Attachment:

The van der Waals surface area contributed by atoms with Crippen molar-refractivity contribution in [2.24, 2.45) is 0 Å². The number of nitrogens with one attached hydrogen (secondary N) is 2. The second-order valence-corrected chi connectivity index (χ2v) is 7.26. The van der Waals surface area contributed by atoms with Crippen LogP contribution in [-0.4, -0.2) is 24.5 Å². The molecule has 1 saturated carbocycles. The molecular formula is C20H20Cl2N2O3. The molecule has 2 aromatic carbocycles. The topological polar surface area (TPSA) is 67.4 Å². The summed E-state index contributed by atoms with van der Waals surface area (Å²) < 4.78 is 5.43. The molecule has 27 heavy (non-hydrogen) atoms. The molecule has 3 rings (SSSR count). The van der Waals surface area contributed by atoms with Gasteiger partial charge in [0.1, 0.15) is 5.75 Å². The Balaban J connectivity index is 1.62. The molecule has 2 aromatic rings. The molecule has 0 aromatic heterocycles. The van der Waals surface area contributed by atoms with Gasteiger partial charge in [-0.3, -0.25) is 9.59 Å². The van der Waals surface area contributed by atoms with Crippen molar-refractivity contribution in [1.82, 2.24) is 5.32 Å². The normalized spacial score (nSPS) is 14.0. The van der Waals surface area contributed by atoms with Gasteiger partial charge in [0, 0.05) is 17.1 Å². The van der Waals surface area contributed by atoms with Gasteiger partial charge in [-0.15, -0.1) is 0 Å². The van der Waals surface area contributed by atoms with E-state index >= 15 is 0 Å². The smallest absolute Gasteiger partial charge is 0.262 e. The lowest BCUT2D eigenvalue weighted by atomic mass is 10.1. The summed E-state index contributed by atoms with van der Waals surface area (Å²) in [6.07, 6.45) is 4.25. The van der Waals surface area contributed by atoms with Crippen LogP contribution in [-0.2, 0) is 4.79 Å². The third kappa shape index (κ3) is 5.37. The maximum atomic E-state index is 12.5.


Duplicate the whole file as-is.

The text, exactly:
The van der Waals surface area contributed by atoms with Crippen molar-refractivity contribution in [2.24, 2.45) is 0 Å². The number of nitrogens with one attached hydrogen (secondary N) is 2. The second-order valence-corrected chi connectivity index (χ2v) is 7.26. The van der Waals surface area contributed by atoms with Crippen LogP contribution in [-0.4, -0.2) is 24.5 Å². The molecule has 1 saturated carbocycles. The molecular formula is C20H20Cl2N2O3. The molecule has 2 aromatic carbocycles. The topological polar surface area (TPSA) is 67.4 Å². The summed E-state index contributed by atoms with van der Waals surface area (Å²) < 4.78 is 5.43. The molecule has 27 heavy (non-hydrogen) atoms. The molecule has 3 rings (SSSR count). The van der Waals surface area contributed by atoms with Gasteiger partial charge in [0.1, 0.15) is 5.75 Å². The Balaban J connectivity index is 1.62. The molecule has 2 aromatic rings. The molecule has 0 aromatic heterocycles. The van der Waals surface area contributed by atoms with Gasteiger partial charge in [-0.3, -0.25) is 9.59 Å². The van der Waals surface area contributed by atoms with Crippen molar-refractivity contribution in [1.82, 2.24) is 5.32 Å². The normalized spacial score (nSPS) is 14.0. The van der Waals surface area contributed by atoms with Gasteiger partial charge in [0, 0.05) is 17.1 Å². The van der Waals surface area contributed by atoms with Gasteiger partial charge in [-0.15, -0.1) is 0 Å². The van der Waals surface area contributed by atoms with E-state index >= 15 is 0 Å². The smallest absolute Gasteiger partial charge is 0.262 e. The lowest BCUT2D eigenvalue weighted by atomic mass is 10.1. The summed E-state index contributed by atoms with van der Waals surface area (Å²) in [6.07, 6.45) is 4.25. The van der Waals surface area contributed by atoms with Crippen LogP contribution in [-0.2, 0) is 4.79 Å². The third kappa shape index (κ3) is 5.37. The maximum atomic E-state index is 12.5.